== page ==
Boston City Councilor Andrea Campbell ‘seriously considering’ running for mayor

"If I decide to do this, it will because I feel this moment demands a different type of leadership to finally eradicate systemic racism and the inequities we see across the city of Boston."

Boston City Councilor Andrea Campbell. Pat Greenhouse / The Boston Globe

Michelle Wu might not be the only Boston city councilor running for mayor.

During an appearance Friday on GBH’s “Boston Public Radio,” City Councilor Andrea Campbell said she’s “seriously considering” a 2021 campaign to be Boston’s mayor and would likely make her decision “within the next week,” setting up a potential three-way race with Wu and incumbent Mayor Marty Walsh.

“I was born and raised in the city of Boston,” Campbell said Friday. “I’m a BPS kid and, you know, started my legal career in Roxbury, and you guys know that I came to this work out of pain and suffering after the loss of my twin brother Andre,” who died in 2012 from an autoimmune disease while in state custody awaiting trial.


“If I decide to do this, it will because I feel this moment demands a different type of leadership to finally eradicate systemic racism and the inequities we see across the city of Boston, and to have a clear focus on solving generational inequity in the city of Boston,” she said.

Campbell, a 38-year-old Mattapan resident and the first Black woman to serve as City Council president, has represented District 4 since 2015, when she unseated a 32-year incumbent. Her district includes the neighborhoods of Dorchester and Mattapan, as well as parts of Roslindale and Jamaica Plain.

Her comments Friday come just days after Wu, an at-large city councilor and fellow former council president, officially announced her mayoral campaign against Walsh, who has hinted at — but not officially announced — plans to run for re-election. The three Democrats would face off in a non-partisan preliminary election next September to decide which two candidates would advance to the November general election.


During the GBH interview, Campbell said she had not directly spoken with Wu about the race. But she alluded to her family’s lived experience with racial inequities when asked if her consideration of a mayoral bid was a statement on the candidacy of Wu (who also faced her own respective personal challenges growing up).

“With respect to other candidacies, you know, you have to ask the other candidates,” Campbell said. “I know for me, like I said before, we’re in a profound moment right now in this country, where we’re talking about not only COVID-19 and how that is decimating our city and especially communities of color. Every inequity you can imagine — whether it is access to a good quality education, green space, housing, wealth, access to capital to start a business — is being exacerbated by COVID-19. And so I think this is a moment that demands leadership that not only knows how these inequities show up, what they feel like, but also has solutions and ideas to change that. And I also think it’s critically important that leadership reflects the demographics of the city of Boston.”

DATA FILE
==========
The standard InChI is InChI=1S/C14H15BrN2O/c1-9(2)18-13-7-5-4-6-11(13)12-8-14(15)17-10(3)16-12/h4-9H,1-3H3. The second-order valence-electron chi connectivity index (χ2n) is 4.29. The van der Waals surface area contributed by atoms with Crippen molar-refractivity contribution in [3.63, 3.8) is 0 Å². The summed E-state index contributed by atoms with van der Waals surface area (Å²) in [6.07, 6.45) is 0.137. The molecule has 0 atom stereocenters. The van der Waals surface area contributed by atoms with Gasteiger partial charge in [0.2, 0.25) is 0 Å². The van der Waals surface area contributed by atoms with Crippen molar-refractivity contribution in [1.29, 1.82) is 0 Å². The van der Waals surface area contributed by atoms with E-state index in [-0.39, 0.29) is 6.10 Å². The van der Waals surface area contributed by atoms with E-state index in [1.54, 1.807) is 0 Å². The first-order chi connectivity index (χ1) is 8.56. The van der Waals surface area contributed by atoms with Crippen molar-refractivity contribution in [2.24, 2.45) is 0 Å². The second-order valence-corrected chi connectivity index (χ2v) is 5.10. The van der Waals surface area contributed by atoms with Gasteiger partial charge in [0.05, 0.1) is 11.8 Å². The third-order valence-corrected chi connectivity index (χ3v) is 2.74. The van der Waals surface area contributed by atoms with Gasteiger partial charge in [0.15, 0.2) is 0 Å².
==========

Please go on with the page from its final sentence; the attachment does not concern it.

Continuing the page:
Campbell, who endorsed Walsh in his 2017 re-election campaign, has pressed the administration to take more aggressive action to address racial inequities — especially in the midst of the COVID-19 pandemic. And in the interview Friday, she particularly focused on police accountability and education. Campbell called on Walsh to implement the recent recommendations of a police reform task force and promoted her own proposal to establish a civilian review board of the Boston Police Department.


“We’ve seen a lot of reports in the past,” she said. “We need action at this moment. … We have to go above and beyond what they put in the recommendations.”

Campbell also said she was “beyond” frustrated with the Walsh administration over the delivery of laptops to BPS students for remote learning; advocates said this week that at least 479 students still had not received requested laptops as the district prepares to begin the year Monday. Campbell said the City Council previously requested data from BPS on laptop delivery and “never got a response.”

“We have to do better,” she said. “It’s unacceptable.”


Listen to Campbell’s full interview on the GBH News website.

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